Sure, make allowances for other engines, folks may prefer them, may need em for high DA operations, etc. (If you can fit an upright Suzuki in there it will save money compared to a laid down one).
This.

It all comes down to mission discipline, realistic expectations, and span. You want to carry two 250 lbs people, full baggage, and fuel for 500+ miles? Pony up for an RV-x with an O-360. You're asking too much for a "cheap" airplane and that's not snobbery or "weight shaming," that's physics.

If you can be disciplined about your expectations - about 1100 lbs gross TO weight, useful load of 350 lbs of total pilot+passenger weight, plus total 50 lb. baggage and fuel for 300 miles - OR - two 200 lbs occupants and zero baggage (meaning a combined total useful load in the <500 lbs range), then you can realistically use a large-displacement VW if you can get span up to about 27 feet or so. Gives you a climb rate at a 5,000' density altitude of just barely 500 fpm - rather like a C-150. Which isn't going to be a skyrocket, but it'll get you there. 32 feet of span will do the job with a higher climb rate of nearly 750 fpm under the same conditions, same motor, same useful load.

If that's "not enough airplane" for you, then you're in the wrong thread. If you need more, you're going to pay more. Because physics.
 

Topaz

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The C-65 is not 1.8 liter or 1800cc it is 170 cubic inches or 2.785 liter or 2785cc. The cooling fins are massive in comparison to a VW and it weighs at least 50lbs more sitting in the airplane. The lighter weight of the VW made it a good choice for lightweight single pilot aircraft.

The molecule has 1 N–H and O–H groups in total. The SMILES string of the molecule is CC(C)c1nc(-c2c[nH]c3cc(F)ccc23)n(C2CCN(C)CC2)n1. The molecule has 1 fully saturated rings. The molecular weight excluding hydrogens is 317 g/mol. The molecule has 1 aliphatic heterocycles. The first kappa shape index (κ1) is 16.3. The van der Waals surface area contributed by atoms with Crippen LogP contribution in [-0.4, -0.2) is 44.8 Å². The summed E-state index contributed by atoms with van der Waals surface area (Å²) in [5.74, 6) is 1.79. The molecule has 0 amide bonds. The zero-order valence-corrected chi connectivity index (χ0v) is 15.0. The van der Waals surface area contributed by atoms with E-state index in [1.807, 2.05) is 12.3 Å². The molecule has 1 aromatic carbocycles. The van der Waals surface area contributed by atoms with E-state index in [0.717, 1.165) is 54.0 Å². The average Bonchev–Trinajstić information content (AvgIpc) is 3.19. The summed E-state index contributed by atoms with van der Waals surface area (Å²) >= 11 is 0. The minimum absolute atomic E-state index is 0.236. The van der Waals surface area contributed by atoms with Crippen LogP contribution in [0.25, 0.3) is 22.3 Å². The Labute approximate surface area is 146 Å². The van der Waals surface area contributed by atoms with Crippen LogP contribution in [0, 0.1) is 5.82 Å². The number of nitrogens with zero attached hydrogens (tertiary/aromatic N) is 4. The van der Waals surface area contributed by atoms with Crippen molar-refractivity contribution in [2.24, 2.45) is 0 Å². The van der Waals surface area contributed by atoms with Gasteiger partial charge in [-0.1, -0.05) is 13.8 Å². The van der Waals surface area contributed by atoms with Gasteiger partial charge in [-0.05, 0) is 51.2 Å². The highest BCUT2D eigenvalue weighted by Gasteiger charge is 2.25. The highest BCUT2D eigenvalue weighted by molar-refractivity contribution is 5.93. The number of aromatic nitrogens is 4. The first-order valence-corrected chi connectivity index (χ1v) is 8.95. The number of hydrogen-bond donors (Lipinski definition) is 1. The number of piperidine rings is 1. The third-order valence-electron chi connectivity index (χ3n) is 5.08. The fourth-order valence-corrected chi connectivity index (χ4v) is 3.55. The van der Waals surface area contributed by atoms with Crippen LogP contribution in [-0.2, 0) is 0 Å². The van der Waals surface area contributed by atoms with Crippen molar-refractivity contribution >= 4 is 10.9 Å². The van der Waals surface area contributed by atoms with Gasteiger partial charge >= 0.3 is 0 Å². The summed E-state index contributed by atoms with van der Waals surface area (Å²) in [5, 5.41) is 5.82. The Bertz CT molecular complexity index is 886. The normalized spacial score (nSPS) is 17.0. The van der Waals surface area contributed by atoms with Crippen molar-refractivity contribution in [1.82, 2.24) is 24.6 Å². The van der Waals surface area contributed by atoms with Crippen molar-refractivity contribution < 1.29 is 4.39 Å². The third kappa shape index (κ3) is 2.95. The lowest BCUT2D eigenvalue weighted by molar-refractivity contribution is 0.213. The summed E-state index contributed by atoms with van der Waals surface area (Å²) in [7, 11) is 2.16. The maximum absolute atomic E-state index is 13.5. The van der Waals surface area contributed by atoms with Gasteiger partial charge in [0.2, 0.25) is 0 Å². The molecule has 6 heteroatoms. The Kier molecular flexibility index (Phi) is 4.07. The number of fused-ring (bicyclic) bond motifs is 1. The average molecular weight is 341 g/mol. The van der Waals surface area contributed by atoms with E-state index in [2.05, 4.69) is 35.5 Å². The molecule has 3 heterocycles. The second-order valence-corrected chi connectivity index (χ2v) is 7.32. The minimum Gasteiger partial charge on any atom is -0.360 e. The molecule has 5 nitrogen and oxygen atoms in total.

A C-65 can run WOT all day long. A VW cannot, although it can run at "max continuous power" all day long. That's what the difference in cooling fins amounts to. So an airplane designed with the latter engine in mind has to be able to climb safely, under hot-and-high conditions at maximum weight, at that somewhat lower "max continuous power" setting. For a 65hp VW, that means 57-60hp. Safe climb with that amount of power means limits to payload weight and more span, compared to higher-powered designs. There is no "absolute limit" that says a 65hp VW must be limited to single-seat designs.

It's a matter of designing the airplane to realistic expectations and the engine that will be used. A "safe" powerplant is a matter of those factors being accepted by the designer and the pilot. When the POH says the engine has to be throttled back after 5 minutes to the max continuous power rating, you do that or the "lack of safety of the engine" is your fault, not the engine's. And since VW's were flying two people around in many designs safely in the '60's and '70's, that can clearly be done, even with non-professional pilots. It doesn't take a professional pilot to read a POH and follow its limits. It does take one who doesn't think he knows more than the designer of the airplane.
 

cluttonfred

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While not immediately obvious from the title, this now 10-year-old thread was always about a two-seater. The original Evans VP-2 Volksplane was never intended to be a cross-country machine, just an easy to build, easy to fly, fun machine with room for a friend and so simple that first-time builders think, "Hey, I could do that."